Weed Control Techniques

Weeds can be quite a nuisance in the garden, so here are some techniques for ridding your garden of these problematic plants.

Mulch:
Mulch is a covering that blocks daylight and inhibits growth under it. Cover the soil between your plants and along rows. Keep the mulch a few inches from the base of your plants to also discourage insect invasions. For mulch, you can use materials such as wheat straw, shredded leaves, or other organic matter. Layer it on the ground about 2 inches thick.

For persistent or numerous weeds, try covering the area with dampened newspaper (black ink only) and then cover with 2 inches of mulch. Around the bases of trees and shrubs, consider covering the ground with landscape fabric and then mulch.

Cover Crop:
In some situations, you can use a cover crop to block weeds. See our list of cover crops suitable for growing in various regions of the U.S. and Canada.

Pull:
For better or worse, you need to manually pull out most weeds. Wear waterproof gloves and consider a comfortable sitting pad for extensive weeding. The trick to pulling weeds is to get the root out as well. Weeds will slide out of the soil easier when the soil is wet—and when the weeds are young. Pull the weed from its base (close to the soil line); if you miss the root, try using a fork to gently pry the plant out of the ground, roots and all.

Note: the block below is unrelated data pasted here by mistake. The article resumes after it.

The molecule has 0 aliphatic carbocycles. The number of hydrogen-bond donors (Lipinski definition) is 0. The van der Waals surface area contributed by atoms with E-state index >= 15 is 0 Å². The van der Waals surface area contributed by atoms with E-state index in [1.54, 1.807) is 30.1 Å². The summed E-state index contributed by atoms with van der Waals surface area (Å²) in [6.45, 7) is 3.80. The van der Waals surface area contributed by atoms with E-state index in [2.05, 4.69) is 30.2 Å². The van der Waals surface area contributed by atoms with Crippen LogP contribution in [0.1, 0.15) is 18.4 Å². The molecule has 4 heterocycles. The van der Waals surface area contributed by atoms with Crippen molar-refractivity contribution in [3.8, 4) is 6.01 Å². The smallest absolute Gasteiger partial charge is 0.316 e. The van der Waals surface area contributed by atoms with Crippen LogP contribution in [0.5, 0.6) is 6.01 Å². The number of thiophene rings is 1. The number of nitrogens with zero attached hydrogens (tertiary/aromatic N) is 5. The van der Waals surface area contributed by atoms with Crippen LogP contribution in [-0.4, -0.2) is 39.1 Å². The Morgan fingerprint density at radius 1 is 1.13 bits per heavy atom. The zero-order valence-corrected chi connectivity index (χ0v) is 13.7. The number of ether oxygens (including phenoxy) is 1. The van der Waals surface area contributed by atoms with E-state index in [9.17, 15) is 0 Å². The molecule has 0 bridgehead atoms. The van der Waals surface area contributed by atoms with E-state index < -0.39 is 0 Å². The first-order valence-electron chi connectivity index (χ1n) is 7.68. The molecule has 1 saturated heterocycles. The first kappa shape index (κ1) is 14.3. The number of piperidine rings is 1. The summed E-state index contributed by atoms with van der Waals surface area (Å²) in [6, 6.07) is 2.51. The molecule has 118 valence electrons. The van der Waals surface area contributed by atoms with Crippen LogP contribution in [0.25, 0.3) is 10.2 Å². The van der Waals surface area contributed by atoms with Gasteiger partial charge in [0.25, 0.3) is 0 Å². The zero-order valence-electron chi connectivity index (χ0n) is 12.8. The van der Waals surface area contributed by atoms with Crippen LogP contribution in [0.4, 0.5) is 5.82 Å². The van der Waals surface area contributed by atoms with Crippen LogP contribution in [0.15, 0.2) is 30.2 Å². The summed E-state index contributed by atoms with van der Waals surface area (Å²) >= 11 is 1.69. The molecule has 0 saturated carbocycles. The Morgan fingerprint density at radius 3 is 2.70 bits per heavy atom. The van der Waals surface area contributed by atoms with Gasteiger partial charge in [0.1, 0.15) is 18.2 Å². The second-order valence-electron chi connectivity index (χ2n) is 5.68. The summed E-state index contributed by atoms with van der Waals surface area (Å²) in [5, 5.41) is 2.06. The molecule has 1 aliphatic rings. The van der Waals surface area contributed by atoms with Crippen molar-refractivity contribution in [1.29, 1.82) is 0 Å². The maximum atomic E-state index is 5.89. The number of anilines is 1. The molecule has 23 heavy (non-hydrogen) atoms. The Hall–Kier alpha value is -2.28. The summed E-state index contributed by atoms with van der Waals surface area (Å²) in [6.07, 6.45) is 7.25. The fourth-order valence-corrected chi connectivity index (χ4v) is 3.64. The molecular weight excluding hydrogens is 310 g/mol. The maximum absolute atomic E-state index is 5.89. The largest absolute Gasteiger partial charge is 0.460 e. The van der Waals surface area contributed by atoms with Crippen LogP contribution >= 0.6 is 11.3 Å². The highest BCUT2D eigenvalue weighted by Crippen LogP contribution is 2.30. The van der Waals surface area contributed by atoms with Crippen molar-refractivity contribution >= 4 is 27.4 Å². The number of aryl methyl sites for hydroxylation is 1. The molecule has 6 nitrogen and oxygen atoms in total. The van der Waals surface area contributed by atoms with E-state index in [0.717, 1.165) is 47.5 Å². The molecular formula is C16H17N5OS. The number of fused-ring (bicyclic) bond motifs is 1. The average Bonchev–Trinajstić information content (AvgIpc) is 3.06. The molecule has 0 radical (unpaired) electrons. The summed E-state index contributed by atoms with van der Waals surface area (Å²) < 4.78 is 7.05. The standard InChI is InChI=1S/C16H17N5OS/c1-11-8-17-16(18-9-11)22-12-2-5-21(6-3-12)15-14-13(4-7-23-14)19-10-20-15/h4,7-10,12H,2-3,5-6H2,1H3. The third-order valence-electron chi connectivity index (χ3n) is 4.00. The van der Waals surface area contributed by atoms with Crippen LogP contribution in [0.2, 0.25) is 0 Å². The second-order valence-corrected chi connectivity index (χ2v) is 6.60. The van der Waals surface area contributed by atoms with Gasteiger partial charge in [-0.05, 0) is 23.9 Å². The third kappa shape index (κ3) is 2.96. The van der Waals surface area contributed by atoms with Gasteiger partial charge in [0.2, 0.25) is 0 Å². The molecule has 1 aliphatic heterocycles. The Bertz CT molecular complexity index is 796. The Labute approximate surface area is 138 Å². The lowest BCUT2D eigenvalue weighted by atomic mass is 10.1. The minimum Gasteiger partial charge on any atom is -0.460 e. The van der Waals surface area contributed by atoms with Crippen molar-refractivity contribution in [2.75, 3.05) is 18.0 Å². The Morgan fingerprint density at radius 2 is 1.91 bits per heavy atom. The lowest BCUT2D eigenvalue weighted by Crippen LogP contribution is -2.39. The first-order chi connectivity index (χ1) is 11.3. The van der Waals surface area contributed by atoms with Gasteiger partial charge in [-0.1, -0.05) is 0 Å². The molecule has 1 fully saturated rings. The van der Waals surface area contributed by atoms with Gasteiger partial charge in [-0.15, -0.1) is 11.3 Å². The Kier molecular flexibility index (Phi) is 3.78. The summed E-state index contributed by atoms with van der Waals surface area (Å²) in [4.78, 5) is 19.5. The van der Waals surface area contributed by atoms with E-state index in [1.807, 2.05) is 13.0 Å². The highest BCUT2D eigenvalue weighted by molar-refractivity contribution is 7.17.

See our list of common weeds to help identify what's growing in your garden.

Dig:
If your weeds regrow, then you have a persistent root that you need to dig out. Use a spade or digging fork to dig up persistent weeds by the roots. Remove as many root pieces as you can.

While weeding, hold the trowel vertically (like a child holding a crayon) to eliminate strain on your wrist.

Chop:
If digging out weeds is difficult for you, at least resolve to keep them from setting seed. Chop off their heads once a week!

Minimize Soil Disruption:
Gardeners used to advocate cultivation—stirring the top one or two inches of soil to damage weeds' roots and tops, causing them to die. However, unless you are able to fully remove the roots from the soil, cultivation seems to simply  expose dormant weed seeds to light and air, awakening them. It may be best to preserve the natural soil layers.

Some folks say it helps to turn your soil at night to control weeds. Research indicates that weeds may be stimulated to grow by a sudden flash of light, which is what you give them when you turn the soil over during the day. A German study concluded that by turning the soil at night, weed germination could be reduced by as much as 78 percent. You can try this method by working during a moonlit night, or at dawn or dusk.

Trim:
Keep the edges of your garden mowed; this will help prevent a weed invasion.

Close Ranks:
If your soil is rich and well tilled, plant your plants closer together. This will cut down weed growth.
Start your warm weather plants as soon as you can, to keep the soil from being bare for too long. At the end of the season, plant cover crops such as rye grass, winter wheat, or oats to prevent weeds from finding a home in your garden.